Danganronpa 2: Goodbye Despair has hands-down the best soundtrack that I have heard on the VITA this year. While you are interacting with the other students or just wondering around the island trying to discover it’s many secrets, you will be treated to a very diverse assortment of background music. The game will show the title of the song that is currently playing in the top left corner of the screen whenever a new song is playing. Tunes range in variation from brooding, dark energy soliloquies to upbeat, kettle-drum heavy island melodies and jazzy, horn-infused dance serenades. The voice over work is stellar as well. The characters come to life by a voice cast that was really able to get in touch with their characters. No matter how ridiculous some of the students personalities are, the dialogue and its delivery made for a very entertaining experience that helped to keep me engaged in the story and excited to delve into the mysteries that are always around the next corner.
Having not had the opportunity to experience Danganronpa: Trigger Happy Havoc before playing the latest outing from Spike Chunsoft, I didn’t quite know what to expect. Being that at it’s core, Danganronpa 2: Goodbye Despair is an interactive novel, there is a lot of reading. Other than running to the first few available locations on the island and exploring those locations, the bulk of your time will be spent talking to the other characters and getting to know them. In fact, it took me a little over seven hours before I even got to the first class trial.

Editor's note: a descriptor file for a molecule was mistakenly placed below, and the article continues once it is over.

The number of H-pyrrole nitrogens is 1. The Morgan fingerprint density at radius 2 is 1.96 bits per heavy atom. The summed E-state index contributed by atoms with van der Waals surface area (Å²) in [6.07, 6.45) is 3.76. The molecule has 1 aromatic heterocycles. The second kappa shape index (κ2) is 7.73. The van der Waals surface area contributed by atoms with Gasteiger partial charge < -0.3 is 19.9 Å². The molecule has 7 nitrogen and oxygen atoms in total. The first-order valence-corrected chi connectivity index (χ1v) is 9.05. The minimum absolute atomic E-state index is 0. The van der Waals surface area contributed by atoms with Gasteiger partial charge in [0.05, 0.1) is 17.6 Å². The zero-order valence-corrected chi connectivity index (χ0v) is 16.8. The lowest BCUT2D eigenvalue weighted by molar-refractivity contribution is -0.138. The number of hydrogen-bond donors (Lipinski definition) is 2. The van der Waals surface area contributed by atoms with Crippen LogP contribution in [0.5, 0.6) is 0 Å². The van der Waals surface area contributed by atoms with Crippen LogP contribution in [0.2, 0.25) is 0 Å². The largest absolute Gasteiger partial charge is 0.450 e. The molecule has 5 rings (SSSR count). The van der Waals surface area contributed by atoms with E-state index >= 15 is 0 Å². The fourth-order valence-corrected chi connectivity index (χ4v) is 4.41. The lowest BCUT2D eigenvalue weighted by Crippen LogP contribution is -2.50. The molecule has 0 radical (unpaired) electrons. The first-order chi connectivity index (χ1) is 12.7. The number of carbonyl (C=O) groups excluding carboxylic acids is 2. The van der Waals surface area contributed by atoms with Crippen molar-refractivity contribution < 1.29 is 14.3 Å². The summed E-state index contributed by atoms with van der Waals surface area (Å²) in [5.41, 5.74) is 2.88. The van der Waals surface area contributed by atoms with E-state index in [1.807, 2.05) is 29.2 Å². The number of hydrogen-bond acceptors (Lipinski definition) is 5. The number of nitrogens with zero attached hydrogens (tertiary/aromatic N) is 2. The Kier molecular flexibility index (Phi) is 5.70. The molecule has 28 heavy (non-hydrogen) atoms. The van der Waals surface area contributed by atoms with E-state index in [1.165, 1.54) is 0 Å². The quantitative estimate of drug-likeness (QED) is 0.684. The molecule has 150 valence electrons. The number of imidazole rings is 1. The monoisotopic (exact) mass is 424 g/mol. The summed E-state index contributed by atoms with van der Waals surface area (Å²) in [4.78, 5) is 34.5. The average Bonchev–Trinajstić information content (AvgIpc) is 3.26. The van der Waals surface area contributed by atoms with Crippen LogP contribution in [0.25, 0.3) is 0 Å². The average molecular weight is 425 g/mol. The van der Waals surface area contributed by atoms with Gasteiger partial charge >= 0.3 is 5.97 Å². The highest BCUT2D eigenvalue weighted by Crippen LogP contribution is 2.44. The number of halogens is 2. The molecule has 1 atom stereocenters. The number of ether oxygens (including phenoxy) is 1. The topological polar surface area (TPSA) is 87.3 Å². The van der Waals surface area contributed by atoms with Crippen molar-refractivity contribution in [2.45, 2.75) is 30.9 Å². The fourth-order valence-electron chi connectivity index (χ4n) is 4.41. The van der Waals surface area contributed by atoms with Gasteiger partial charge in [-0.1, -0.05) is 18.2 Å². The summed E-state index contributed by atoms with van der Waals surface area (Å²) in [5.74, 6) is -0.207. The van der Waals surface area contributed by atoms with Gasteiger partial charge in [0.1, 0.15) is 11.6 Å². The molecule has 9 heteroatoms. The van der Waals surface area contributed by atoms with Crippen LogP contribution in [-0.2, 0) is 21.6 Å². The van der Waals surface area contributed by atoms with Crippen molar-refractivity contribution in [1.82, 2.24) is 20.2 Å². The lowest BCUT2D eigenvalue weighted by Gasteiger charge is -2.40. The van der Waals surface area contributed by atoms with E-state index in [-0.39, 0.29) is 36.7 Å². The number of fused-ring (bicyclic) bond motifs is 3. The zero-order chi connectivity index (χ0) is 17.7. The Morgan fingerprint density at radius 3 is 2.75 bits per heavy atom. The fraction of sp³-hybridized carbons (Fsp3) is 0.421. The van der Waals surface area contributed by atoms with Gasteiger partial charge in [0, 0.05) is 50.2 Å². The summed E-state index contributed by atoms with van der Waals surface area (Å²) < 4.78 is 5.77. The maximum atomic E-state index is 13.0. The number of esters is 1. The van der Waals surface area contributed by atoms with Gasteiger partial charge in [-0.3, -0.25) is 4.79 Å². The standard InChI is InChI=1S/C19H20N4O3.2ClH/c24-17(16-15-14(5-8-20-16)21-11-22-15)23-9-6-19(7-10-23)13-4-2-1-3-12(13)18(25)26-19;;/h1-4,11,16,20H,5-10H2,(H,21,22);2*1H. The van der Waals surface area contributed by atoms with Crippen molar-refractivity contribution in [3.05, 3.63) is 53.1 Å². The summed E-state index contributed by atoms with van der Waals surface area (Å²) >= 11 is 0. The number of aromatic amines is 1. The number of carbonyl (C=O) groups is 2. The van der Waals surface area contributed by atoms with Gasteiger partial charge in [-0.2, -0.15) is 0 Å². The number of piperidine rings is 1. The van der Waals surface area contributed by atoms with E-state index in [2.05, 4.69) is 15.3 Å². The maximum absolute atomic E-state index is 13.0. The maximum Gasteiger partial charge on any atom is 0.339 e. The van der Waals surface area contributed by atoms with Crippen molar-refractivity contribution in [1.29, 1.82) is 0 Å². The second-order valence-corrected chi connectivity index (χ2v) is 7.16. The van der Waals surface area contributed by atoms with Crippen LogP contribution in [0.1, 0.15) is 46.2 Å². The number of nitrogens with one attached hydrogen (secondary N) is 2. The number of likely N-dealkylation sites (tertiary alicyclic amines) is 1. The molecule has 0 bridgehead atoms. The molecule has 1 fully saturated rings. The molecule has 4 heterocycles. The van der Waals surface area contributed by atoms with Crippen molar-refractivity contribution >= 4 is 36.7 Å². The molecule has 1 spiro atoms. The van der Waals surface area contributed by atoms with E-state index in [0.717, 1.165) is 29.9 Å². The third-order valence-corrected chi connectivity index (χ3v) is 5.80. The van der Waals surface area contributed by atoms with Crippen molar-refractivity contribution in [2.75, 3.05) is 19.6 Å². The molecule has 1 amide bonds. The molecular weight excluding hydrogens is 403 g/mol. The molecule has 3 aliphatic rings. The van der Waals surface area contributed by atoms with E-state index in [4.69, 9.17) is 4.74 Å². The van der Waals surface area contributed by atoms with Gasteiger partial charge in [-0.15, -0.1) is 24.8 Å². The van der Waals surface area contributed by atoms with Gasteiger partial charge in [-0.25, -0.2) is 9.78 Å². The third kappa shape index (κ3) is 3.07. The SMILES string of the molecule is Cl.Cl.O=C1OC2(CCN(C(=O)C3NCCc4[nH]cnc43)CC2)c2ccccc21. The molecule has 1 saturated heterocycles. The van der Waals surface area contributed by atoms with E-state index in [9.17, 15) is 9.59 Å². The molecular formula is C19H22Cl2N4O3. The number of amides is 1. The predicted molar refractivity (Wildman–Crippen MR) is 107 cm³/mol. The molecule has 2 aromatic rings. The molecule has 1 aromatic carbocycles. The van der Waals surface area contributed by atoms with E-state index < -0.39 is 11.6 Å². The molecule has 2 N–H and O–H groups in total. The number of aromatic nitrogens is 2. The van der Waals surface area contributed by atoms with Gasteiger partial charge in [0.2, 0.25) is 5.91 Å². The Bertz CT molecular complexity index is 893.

This may be a turn off for players who are expecting a game that has a lot more action. However, once I got to that first class trial, I was really taken by the way that the game system is set up to go over the facts of the case, rebut testimony and to finally come to a consensus as to who the killer actually is. If not for the spectacular writing and the over the top characters to carry the story along, I think that many players would not stick around long enough to get to the point in the game that really showcases it’s strengths.
Danganronpa 2: Goodbye Despair very much reminds me of another courtroom franchise that I have enjoyed in the past. However, Spike Chunsoft has taken that formula, turned it on its head and turned the mystery elements up to one hundred. The writing in this game is on par with mystery television shows like “The Killing” where you think the murderer is one person, but soon learn that you were wrong and it ends up being someone else. While the game is a murder mystery, there is a good amount of humor that I often found myself laughing out loud and then looking around to see if anyone was looking at me. This mix of mystery story elements, outrageous characters and bizarre locations made for an awesome trip that I will not soon forget.
David is a native of Denver, CO who grew up at a time when the video game craze was just getting a foothold in the consciousness of people all over America. His earliest exposure to video games was...